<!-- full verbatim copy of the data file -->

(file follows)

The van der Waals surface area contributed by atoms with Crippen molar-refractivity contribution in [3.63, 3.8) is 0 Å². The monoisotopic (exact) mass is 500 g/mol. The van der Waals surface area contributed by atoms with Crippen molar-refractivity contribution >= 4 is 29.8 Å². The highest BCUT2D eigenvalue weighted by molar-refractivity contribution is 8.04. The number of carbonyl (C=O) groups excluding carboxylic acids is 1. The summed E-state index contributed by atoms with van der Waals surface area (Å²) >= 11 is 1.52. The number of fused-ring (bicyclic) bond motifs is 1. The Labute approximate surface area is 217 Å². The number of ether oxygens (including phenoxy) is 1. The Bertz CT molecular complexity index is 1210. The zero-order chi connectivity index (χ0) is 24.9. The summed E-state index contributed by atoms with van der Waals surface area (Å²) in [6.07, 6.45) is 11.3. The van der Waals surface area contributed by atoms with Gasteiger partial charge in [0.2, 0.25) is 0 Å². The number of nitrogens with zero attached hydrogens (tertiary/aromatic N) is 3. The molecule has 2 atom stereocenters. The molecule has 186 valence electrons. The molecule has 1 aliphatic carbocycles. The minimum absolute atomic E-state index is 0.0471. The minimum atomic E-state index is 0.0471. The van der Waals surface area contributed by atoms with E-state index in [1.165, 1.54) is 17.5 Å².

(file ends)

The van der Waals surface area contributed by atoms with Crippen molar-refractivity contribution in [3.63, 3.8) is 0 Å². The monoisotopic (exact) mass is 500 g/mol. The van der Waals surface area contributed by atoms with Crippen molar-refractivity contribution >= 4 is 29.8 Å². The highest BCUT2D eigenvalue weighted by molar-refractivity contribution is 8.04. The number of carbonyl (C=O) groups excluding carboxylic acids is 1. The summed E-state index contributed by atoms with van der Waals surface area (Å²) >= 11 is 1.52. The number of fused-ring (bicyclic) bond motifs is 1. The Labute approximate surface area is 217 Å². The number of ether oxygens (including phenoxy) is 1. The Bertz CT molecular complexity index is 1210. The zero-order chi connectivity index (χ0) is 24.9. The summed E-state index contributed by atoms with van der Waals surface area (Å²) in [6.07, 6.45) is 11.3. The van der Waals surface area contributed by atoms with Gasteiger partial charge in [0.2, 0.25) is 0 Å². The number of nitrogens with zero attached hydrogens (tertiary/aromatic N) is 3. The molecule has 2 atom stereocenters. The molecule has 186 valence electrons. The molecule has 1 aliphatic carbocycles. The minimum absolute atomic E-state index is 0.0471. The minimum atomic E-state index is 0.0471. The van der Waals surface area contributed by atoms with E-state index in [1.165, 1.54) is 17.5 Å².